Ares Risk Management is here to help and support the travelling business community, keep you and your personnel safe while travelling – especially if your business takes you to some of the worlds at risk, crisis or conflict zones.
Before our Travel Trends & Risk Report, we’d like to remind you that when travelling abroad, even to countries which are considered “safe”, we live in a dangerous world. While conflict or terror attacks might not be prevalent in the country or city you are visiting, all countries and cities suffer from crime, be aware of the types of crime you might encounter. We would also like to remind you that weather may cause disruption to your travel plans. We also advise that you consider health issues and ensure that you are immunised (if need be) prior to travelling. It is also worth noting that some over the counter and prescription medications which a legal and freely accessible in the UK and Europe might be considered contraband in other countries so please be sure that you are aware of the issues you may face when travelling abroad!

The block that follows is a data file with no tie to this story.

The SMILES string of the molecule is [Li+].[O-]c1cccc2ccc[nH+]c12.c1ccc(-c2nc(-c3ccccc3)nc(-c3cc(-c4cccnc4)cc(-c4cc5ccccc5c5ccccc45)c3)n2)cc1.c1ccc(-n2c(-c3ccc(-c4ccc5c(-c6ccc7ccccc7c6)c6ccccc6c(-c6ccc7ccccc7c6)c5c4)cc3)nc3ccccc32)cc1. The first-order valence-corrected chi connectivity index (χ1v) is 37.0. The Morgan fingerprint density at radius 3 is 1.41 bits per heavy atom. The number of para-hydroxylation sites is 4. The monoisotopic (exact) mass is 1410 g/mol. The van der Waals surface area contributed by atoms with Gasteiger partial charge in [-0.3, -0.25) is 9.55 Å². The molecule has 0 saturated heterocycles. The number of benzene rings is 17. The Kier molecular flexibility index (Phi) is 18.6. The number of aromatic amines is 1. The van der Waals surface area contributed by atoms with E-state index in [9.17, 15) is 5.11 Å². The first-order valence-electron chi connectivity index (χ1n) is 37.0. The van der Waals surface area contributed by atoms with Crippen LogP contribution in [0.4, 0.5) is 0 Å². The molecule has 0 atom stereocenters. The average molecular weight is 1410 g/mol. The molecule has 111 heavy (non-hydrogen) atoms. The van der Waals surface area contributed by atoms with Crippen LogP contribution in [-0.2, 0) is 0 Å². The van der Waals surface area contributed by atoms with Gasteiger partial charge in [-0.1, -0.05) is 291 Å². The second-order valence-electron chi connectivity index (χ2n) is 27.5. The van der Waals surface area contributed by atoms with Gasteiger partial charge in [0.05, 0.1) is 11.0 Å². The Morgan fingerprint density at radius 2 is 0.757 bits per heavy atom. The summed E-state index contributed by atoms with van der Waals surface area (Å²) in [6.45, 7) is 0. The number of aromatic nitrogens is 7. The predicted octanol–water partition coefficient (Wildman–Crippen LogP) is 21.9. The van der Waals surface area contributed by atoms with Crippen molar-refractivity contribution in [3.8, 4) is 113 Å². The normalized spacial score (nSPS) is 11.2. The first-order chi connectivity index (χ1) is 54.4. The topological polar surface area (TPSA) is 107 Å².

If you are travelling in August and would like a more detailed country and regional risk assessment, or if you need International Executive Close Protection Services please do not hesitate to contact us at: Ares Risk Management.
LOOKING BACK AT AUGUST 2018 ~ SETTING THE SCENE FOR THIS MONTHS OUTLOOK
In August, the Syrian regime and its allies upped attacks in the North West, pointing to an imminent offensive on rebel-held Idlib province, home to nearly three million people.
Fierce militia fighting erupted in Libya’s capital and could escalate in the coming weeks.